19 October 2012

Mass extinction events

Earth has undergone mass extinctions, during which more than 75% of existing species disappear, exactly five times in the past 540 million years.

  • Ordovician, 443 million years ago.
    86% of all species lost.
    Some possible causes: Waxing and waning ice ages; rise of the Appalachians affecting atmospheric and ocean chemistry.
  • Devonian, 359 million years ago.
    75% of all species lost.
    Some possible causes: Global cooling, followed by global warming, tied to new plants evolving and decrease in carbon dioxide; possibly meteor strikes as well. 
  • Permian, 251 million years ago. 96% of all species lost.
    Some possible causes: Siberian volcanoes; increased carbon dioxide levels; global warming; an asteroid or meteor strike.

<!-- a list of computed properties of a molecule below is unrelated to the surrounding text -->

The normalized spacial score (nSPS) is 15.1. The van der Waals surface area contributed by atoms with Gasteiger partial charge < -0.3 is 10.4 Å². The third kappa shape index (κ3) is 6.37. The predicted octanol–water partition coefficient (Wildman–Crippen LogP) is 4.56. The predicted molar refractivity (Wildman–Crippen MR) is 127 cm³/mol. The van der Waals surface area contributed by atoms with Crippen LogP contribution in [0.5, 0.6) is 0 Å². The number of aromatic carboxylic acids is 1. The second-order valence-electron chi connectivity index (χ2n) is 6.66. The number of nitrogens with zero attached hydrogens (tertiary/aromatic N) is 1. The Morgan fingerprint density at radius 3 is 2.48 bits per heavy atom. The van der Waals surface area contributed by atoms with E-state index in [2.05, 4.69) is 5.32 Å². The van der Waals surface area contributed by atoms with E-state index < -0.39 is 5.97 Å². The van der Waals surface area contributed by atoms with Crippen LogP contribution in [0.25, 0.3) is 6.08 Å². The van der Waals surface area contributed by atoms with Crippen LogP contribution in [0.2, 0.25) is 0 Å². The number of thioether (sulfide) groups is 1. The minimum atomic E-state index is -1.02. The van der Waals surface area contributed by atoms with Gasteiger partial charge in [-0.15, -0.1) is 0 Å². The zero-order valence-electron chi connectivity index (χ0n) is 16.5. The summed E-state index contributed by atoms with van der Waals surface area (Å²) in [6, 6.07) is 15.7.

• Triassic, 200 million years ago. Lasted 5 million years
    80% of all species lost.
    Possible cause: Volcanic activity caused by the breakup of the mega-continent Pangaea led to a rise in carbon dioxide levels and increased global temperatures.
  • Cretaceous, 65 million years ago.
    76% of species lost, including the dinosaurs.
    Possible causes: Asteroid strike in the Yucatan led to global cataclysm and rapid global cooling.

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